heme


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Related to heme: heme protein, Heme iron, Heme oxygenase

heme

 [hēm]
the nonprotein, insoluble, iron protoporphyrin constituent of hemoglobin, of various other respiratory pigments, and of many cells, both animal and vegetable. It is an iron compound and constitutes the pigment portion or protein-free part of the hemoglobin molecule, and is responsible for its oxygen-carrying properties.

heme

(hēm),
1. The porphyrin chelate of iron in which the iron is Fe(II) (or Fe2+); the oxygen-carrying, color-furnishing, prosthetic group of hemoglobin.
2. Iron complexed with nonporphyrins but related tetrapyrrole structures (for example, biliverdin heme).
3. Iron chelated with any porphyrin, irrespective of the valence state of the iron atom.
[G. haima, blood]

heme

(hēm) an iron compound of protoporphyrin which constitutes the pigment portion or protein-free part of the hemoglobin molecule and is responsible for its oxygen-carrying properties.

heme

(hēm)
n.
A deep red, iron-containing compound, C34H32FeN4O4, that constitutes the nonprotein component of hemoglobin and certain other proteins.

heme

[hēm]
Etymology: Gk, haima, blood
the pigmented iron-containing nonprotein part of the hemoglobin molecule. There are four heme groups in a hemoglobin molecule, each consisting of a cyclic structure of four pyrrole residues, called protoporphyrin, and an iron ion in the center. Heme binds and carries oxygen in the red blood cells, releasing it to tissues. Also spelled haeme. See also hemoglobin, porphobilinogen, protoporphyrin.

heme

 An iron-containing red pigment which, with a protein, globin, forms hemoglobin

heme

(hēm)
1. The porphyrin chelate of iron in which the iron is Fe(II) (Fe2+); the oxygen-carrying, color-furnishing, prosthetic group of hemoglobin.
2. Iron complexed with nonporphyrins but related tetrapyrrole structures (e.g., biliverdin heme).
Synonym(s): reduced hematin, haem.
[G. haima, blood]

heme

see HAEM.

Heme

The iron-containing molecule in hemoglobin that serves as the site for oxygen binding.

heme

(hēm)
1. The oxygen-carrying, color-furnishing, prosthetic group of hemoglobin.
2. Iron complexed with nonporphyrins but related tetrapyrrole structures.
Synonym(s): reduced hematin, haem.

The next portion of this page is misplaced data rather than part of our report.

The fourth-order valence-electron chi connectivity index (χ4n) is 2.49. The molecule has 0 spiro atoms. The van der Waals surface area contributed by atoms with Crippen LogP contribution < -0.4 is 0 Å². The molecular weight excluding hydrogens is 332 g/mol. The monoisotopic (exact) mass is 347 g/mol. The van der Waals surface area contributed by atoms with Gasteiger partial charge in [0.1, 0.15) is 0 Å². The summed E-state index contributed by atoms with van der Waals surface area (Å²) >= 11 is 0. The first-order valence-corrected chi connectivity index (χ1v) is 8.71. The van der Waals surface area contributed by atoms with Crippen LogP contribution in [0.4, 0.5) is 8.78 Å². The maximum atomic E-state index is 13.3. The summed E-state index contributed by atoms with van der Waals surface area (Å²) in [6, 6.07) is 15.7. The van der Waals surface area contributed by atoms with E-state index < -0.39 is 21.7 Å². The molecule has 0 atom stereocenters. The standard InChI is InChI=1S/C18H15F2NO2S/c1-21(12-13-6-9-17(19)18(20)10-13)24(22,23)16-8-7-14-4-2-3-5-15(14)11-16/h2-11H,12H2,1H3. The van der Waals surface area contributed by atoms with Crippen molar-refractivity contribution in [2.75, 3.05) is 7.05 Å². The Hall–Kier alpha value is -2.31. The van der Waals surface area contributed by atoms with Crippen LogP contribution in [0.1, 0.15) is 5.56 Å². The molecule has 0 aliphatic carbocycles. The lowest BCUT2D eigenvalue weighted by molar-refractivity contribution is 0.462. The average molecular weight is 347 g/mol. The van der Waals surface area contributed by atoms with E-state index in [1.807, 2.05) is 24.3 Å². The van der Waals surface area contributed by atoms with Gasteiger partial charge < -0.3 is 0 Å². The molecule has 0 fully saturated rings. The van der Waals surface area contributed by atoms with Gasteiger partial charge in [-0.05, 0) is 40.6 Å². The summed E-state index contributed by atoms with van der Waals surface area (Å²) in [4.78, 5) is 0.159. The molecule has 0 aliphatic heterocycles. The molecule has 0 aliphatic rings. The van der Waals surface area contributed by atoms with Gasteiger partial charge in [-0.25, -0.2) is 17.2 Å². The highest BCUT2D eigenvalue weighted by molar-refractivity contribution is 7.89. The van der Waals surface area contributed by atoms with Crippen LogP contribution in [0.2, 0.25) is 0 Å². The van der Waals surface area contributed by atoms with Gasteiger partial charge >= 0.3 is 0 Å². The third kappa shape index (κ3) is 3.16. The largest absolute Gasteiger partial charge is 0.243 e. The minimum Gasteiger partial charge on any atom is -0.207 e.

[G. haima, blood]

heme,

n the pigmented, iron-contain-ing, nonprotein portion of the hemoglobin molecule.

heme

the nonprotein, insoluble, iron protoporphyrin constituent of hemoglobin, of various other respiratory pigments, and of many cells, both animal and vegetable. It is an iron compound of protoporphyrin and so constitutes the pigment portion or protein-free part of the hemoglobin molecule, and is responsible for its oxygen-carrying properties.

heme pigment nephropathy
see hemoglobinuric nephrosis.
heme synthetase
the rate-controlling enzyme for the synthesis of heme.
References in periodicals archive ?
Cytoprotection behind heme oxygenase-1 in renal diseases.
Both haptoglobin and hemopexin ultimately deliver heme to the cells of the reticuloendothelial system, activating another protective process.
Although the study carefully teases apart the mechanism, researchers don't know how well heme oxygenase-1 works against malaria in people.
Este algoritmo leva em consideracao o teor de ferro heme e nao-heme e os fatores potencializadores de sua absorcao, especificamente as carnes ingeridas (tecido animal), gordura e vitamina C presentes na composicao de cada refeicao.
So it appears that overall beef color is mainly determined by the status of heme pigments, which is determined by the reducing potential of red meats.
IRON SOURCES Food Milligrams per serving HEME IRON Clams (7) 23.
Heme iron, derived from animal blood and muscle, is absorbed more readily than the nonheme iron found in plants and iron salts.
Heme iron, the type found in animal products, is absorbed much better by the body.
Whereas vegetables and grains provide good sources of non-heme iron, only 2-5% of non-heme i ron is absorbed, compared to 10-35% of heme iron derived from meats.
THE FERRIS Wheel at a War-rington t heme park is still closed to the public more than two monthsafter the death of a 15-year-old disabled girl.
The introduction of threonine into the distal heme pocket, despite having only small perturbations in the local structure, had a marked affect on the interaction with ligands.
And this diet contained none of the heme iron supplied by the typical U.